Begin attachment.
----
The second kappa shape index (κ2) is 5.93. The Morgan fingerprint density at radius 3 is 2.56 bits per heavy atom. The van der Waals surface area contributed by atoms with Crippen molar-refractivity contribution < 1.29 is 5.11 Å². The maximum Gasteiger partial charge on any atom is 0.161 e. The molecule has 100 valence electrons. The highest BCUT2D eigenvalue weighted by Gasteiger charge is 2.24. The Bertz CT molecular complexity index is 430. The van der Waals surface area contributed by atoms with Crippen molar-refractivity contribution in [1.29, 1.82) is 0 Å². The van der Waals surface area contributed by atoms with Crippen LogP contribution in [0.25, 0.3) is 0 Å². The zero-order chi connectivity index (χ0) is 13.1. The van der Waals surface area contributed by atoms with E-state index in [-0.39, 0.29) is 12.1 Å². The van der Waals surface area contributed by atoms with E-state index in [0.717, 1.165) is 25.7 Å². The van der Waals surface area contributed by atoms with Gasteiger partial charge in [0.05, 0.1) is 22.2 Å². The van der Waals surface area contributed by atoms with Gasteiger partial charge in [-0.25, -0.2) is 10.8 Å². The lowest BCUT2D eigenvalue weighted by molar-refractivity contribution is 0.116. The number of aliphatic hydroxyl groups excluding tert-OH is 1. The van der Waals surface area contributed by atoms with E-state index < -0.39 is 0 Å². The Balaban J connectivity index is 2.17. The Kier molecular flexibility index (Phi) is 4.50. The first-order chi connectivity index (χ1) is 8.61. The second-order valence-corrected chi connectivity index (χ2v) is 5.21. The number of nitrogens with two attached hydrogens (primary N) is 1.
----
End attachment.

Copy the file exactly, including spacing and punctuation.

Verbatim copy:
The second kappa shape index (κ2) is 5.93. The Morgan fingerprint density at radius 3 is 2.56 bits per heavy atom. The van der Waals surface area contributed by atoms with Crippen molar-refractivity contribution < 1.29 is 5.11 Å². The maximum Gasteiger partial charge on any atom is 0.161 e. The molecule has 100 valence electrons. The highest BCUT2D eigenvalue weighted by Gasteiger charge is 2.24. The Bertz CT molecular complexity index is 430. The van der Waals surface area contributed by atoms with Crippen molar-refractivity contribution in [1.29, 1.82) is 0 Å². The van der Waals surface area contributed by atoms with Crippen LogP contribution in [0.25, 0.3) is 0 Å². The zero-order chi connectivity index (χ0) is 13.1. The van der Waals surface area contributed by atoms with E-state index in [-0.39, 0.29) is 12.1 Å². The van der Waals surface area contributed by atoms with E-state index in [0.717, 1.165) is 25.7 Å². The van der Waals surface area contributed by atoms with Gasteiger partial charge in [0.05, 0.1) is 22.2 Å². The van der Waals surface area contributed by atoms with Gasteiger partial charge in [-0.25, -0.2) is 10.8 Å². The lowest BCUT2D eigenvalue weighted by molar-refractivity contribution is 0.116. The number of aliphatic hydroxyl groups excluding tert-OH is 1. The van der Waals surface area contributed by atoms with E-state index < -0.39 is 0 Å². The Balaban J connectivity index is 2.17. The Kier molecular flexibility index (Phi) is 4.50. The first-order chi connectivity index (χ1) is 8.61. The second-order valence-corrected chi connectivity index (χ2v) is 5.21. The number of nitrogens with two attached hydrogens (primary N) is 1.